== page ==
01/12/2005, 00.00
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Something new but mostly the same old rules on religion

Perhaps the only novelty is the opening to the Russian Orthodox Church and the Jewish community.

Beijing (AsiaNews/SCMP) – China's new comprehensive regulations on religious affairs contain some positive elements but in other respects are even more restrictive than those they replace.

The new regulations (cf AsiaNews.it of December 20, 2004) will come into effect on March 1 and replace those issued in 1994 to administer places of worship and foreigners' religious activities.

Among the positive elements of the new rules are their nation-wide application. Under the 1994 rules religious activities such as opening of new churches and temples and appointing religious personnel were administered by provincial authorities applying at least 50 different regulatory regimes. Under the new system the same rules apply to all religions and believers across the country.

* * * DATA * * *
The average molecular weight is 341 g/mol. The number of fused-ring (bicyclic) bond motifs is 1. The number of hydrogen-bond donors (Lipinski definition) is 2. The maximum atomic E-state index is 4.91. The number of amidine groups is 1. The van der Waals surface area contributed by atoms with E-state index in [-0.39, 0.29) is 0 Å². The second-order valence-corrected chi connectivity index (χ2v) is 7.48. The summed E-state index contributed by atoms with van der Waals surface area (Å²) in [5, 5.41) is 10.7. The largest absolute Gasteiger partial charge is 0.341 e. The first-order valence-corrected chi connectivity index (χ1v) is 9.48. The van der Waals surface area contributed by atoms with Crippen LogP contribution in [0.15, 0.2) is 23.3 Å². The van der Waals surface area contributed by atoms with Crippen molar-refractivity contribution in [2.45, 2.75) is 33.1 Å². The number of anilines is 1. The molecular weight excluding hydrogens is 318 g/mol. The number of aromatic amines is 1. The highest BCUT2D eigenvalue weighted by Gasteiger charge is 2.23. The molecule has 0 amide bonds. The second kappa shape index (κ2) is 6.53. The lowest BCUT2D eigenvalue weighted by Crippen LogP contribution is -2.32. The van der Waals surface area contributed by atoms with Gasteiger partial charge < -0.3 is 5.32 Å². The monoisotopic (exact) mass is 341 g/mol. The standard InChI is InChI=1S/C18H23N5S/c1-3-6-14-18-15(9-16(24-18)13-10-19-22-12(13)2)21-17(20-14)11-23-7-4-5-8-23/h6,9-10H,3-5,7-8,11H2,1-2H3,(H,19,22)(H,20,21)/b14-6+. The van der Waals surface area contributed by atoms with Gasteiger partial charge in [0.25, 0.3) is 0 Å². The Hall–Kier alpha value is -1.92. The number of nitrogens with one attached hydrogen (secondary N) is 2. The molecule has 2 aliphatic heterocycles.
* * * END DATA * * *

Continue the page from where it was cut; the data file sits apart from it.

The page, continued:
Another positive step is that the new rules do not explicitly name any one religion. Previously, the government officially recognised only five religious groups: Buddhists, Taoists, Muslims, Protestants and Catholics.

Some observers see this as potentially opening the door to the recognition of other religious groups, among them the Russian Orthodox Church and Judaism.

However, for years the Falun Gong movement tried unsuccessfully to obtain official recognition but was instead outlawed as an 'evil cult', bad for people and the state.

In fact, Christian groups on the mainland say the new regulations merely repackage local decrees.

The new regulations impose even greater restrictions on religious practices since local authorities now have a greater supervisory role in the appointment of personnel and finances.

"If the 13 years under Jiang Zemin represented some willingness, regardless of his sincerity, to make accommodation with religious groups, the current regulations set out the uncompromising tone of the Hu [Jintao] era," a Christian source said.

In the end, "the authorities are playing a game of words," a scholar said, "[because] the new rules are no better than the old ones".

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